Bending the arms: if the curved arm of your glasses no longer fit well around your ears, it will be uncomfortable to wear them. You’ll need to bend them to either tighten the grip or loosen it. To bend the arms of a plastic frame, simply dip it in hot, running water for a couple of minutes (or hot steam) to make the plastic malleable. Bend the arms slightly upwards to loosen their grip or downwards to make it tighter. For a metal frame, you’ll nee to use nylon jaw chain pliers for bending so that it doesn’t leave any marks on your frame. You’ll also need to make the metal a bit malleable by blowing hot air on it with a hair dryer. You’ll need to be very careful when handling a metal frame because they’re very fragile. Once you start bending them, the metal becomes weak and can easily break.

Bending the temple: Sometimes, the problem is with the temple – it sits too close on one side or both have widened considerably that they cause the glasses to slide down your face. In any case, the solution is simple – bend one or both temples to achieve the perfect fit. You can do this without exposing the temples to any form of heat. Just make sure to do so very carefully so that you don’t break them.

But what if part of the frame front is broken? What would you do then? If you have a metal frame, then you’re out of luck. You’ll need to bring it to the pros because it requires special welding. Even if you have the tools for the job, this is a very delicate task that can cause bigger problems if done wrong. One such problem is if the lens no longer fits the frame. For plastic frames, there are several DIY solutions you can choose from.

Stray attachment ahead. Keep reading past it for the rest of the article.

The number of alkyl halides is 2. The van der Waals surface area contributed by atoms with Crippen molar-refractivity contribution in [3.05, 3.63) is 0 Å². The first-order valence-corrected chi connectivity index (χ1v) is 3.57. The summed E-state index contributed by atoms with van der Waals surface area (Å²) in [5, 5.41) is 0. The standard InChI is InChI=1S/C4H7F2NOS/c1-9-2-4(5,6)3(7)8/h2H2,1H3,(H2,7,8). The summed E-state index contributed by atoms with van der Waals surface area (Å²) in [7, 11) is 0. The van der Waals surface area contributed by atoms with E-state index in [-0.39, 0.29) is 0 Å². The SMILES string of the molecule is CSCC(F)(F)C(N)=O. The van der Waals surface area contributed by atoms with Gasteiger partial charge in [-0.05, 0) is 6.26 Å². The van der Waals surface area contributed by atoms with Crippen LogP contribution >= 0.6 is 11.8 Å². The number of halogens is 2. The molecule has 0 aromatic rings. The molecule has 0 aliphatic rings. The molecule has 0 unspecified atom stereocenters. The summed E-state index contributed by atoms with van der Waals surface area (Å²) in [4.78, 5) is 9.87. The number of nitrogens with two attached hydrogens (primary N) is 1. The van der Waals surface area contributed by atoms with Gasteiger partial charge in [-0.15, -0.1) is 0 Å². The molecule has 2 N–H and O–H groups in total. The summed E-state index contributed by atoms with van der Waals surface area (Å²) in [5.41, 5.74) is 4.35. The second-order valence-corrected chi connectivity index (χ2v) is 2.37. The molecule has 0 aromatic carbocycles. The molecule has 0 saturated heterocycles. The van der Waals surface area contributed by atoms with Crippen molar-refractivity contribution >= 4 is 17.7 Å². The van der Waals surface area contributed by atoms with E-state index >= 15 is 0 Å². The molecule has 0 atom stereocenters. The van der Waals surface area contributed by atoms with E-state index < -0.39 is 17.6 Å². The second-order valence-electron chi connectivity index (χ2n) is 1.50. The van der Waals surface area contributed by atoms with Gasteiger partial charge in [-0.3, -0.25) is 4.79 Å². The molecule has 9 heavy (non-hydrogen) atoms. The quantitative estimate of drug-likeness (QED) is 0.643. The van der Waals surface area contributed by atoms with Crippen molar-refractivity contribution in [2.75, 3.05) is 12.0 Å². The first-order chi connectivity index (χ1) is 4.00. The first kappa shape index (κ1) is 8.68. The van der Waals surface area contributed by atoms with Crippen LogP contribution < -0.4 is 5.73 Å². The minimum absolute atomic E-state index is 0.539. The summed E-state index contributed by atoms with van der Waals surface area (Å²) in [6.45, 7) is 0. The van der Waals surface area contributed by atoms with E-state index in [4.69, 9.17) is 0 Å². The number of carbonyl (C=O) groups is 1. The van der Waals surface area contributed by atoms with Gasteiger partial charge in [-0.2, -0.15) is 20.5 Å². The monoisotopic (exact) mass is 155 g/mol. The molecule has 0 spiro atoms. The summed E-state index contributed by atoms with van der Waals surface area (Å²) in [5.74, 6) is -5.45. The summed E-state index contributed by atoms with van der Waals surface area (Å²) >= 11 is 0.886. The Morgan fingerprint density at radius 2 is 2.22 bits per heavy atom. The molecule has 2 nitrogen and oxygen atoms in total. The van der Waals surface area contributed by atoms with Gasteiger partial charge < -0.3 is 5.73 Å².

Super glue: This is a cheap but very effective solution to your problem. To do this, you’ll first have to ensure that your glasses are clean and the surface of the broken parts are clear of debris and will fit perfectly together. You can use sandpaper to ensure both surfaces are flat. Place glue on both parts and hold them together for about a minute, until the glue has set. Leave the frame on a flat surface for a few minutes so that the glue will completely dry.

Pins: You can use pins to stick the two sides of the broken frame together. Make the plastic malleable by exposing it to hot steam. Then, push one pin into one piece and another pin on the other broken piece. Then put both pieces together, pushing each pin into the opposite side just like when you’re completing a puzzle. Once the edges of both broken parts have joined together, just let the plastic cool down until it hardens.

Replacement Parts

We’ve talked a lot about DIY home repairs for your glasses and most of them really do work. But what if some parts of your glasses are really broken and need to be replaced? Where would you buy them? Well, the simplest answer would be from your local optical shop. You can also opt to buy them from online optical shops. All the various parts of your glasses can easily be replaced – lens, front frame, hinges, screws, nose pads, nose arms, temples, and temple tips. Now, it’s easy enough to find unbranded parts online. Some of the popular stores include OptiSource and Taili Glasses Parts. Some brands such as Oakley and H3O offer replacement parts for their glasses. Your best bet? The store where you got your glasses from. If they don’t have it in stock, they can easily tell you where to find it.

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A blogger, personal finance enthusiast with slight “addiction” of planning and organizing whether it’s budget, business or just life in general. When you run into an article around the web you can clearly tell it’s Michael’s work,as it can never be mixed with anyone else's , because of his very unique own voice. Finances, real estate, budgeting, new technological solutions are not the only talking points, that he has his heart set on. Passionate about life he studies and writes about environmental changes, human rights and quality of life. Being a true humanist he draws inspiration from the simple thing as an everyday life and the matters one come across on daily bases doing his best and above to help everyone around.